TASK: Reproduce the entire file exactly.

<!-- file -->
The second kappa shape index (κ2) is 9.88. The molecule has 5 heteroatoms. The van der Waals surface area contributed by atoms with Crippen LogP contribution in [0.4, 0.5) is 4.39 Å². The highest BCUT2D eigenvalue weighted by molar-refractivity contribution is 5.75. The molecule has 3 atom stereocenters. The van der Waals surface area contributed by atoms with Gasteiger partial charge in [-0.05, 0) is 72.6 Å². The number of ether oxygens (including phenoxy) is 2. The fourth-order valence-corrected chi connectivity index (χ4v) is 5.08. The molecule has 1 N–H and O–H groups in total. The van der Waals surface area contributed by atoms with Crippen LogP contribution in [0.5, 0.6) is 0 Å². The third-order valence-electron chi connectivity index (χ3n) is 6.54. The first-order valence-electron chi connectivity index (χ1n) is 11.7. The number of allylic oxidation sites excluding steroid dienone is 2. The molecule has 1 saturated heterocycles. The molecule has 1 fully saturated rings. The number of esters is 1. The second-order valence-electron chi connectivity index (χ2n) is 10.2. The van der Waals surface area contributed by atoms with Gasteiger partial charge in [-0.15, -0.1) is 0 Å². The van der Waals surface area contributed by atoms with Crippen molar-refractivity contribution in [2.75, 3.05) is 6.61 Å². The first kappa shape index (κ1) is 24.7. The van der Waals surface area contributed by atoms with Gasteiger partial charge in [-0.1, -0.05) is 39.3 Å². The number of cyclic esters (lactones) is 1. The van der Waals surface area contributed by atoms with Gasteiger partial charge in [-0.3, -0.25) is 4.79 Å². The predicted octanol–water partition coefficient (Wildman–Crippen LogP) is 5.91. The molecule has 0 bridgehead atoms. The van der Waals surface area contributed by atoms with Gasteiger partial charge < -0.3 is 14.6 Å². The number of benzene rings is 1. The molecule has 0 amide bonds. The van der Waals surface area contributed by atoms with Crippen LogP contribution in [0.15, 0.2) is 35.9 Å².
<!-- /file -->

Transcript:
The second kappa shape index (κ2) is 9.88. The molecule has 5 heteroatoms. The van der Waals surface area contributed by atoms with Crippen LogP contribution in [0.4, 0.5) is 4.39 Å². The highest BCUT2D eigenvalue weighted by molar-refractivity contribution is 5.75. The molecule has 3 atom stereocenters. The van der Waals surface area contributed by atoms with Gasteiger partial charge in [-0.05, 0) is 72.6 Å². The number of ether oxygens (including phenoxy) is 2. The fourth-order valence-corrected chi connectivity index (χ4v) is 5.08. The molecule has 1 N–H and O–H groups in total. The van der Waals surface area contributed by atoms with Crippen LogP contribution in [0.5, 0.6) is 0 Å². The third-order valence-electron chi connectivity index (χ3n) is 6.54. The first-order valence-electron chi connectivity index (χ1n) is 11.7. The number of allylic oxidation sites excluding steroid dienone is 2. The molecule has 1 saturated heterocycles. The molecule has 1 fully saturated rings. The number of esters is 1. The second-order valence-electron chi connectivity index (χ2n) is 10.2. The van der Waals surface area contributed by atoms with Gasteiger partial charge in [-0.15, -0.1) is 0 Å². The van der Waals surface area contributed by atoms with Crippen molar-refractivity contribution in [2.75, 3.05) is 6.61 Å². The first kappa shape index (κ1) is 24.7. The van der Waals surface area contributed by atoms with Gasteiger partial charge in [-0.1, -0.05) is 39.3 Å². The number of cyclic esters (lactones) is 1. The van der Waals surface area contributed by atoms with Gasteiger partial charge in [-0.3, -0.25) is 4.79 Å². The predicted octanol–water partition coefficient (Wildman–Crippen LogP) is 5.91. The molecule has 0 bridgehead atoms. The van der Waals surface area contributed by atoms with Gasteiger partial charge < -0.3 is 14.6 Å². The number of benzene rings is 1. The molecule has 0 amide bonds. The van der Waals surface area contributed by atoms with Crippen LogP contribution in [0.15, 0.2) is 35.9 Å².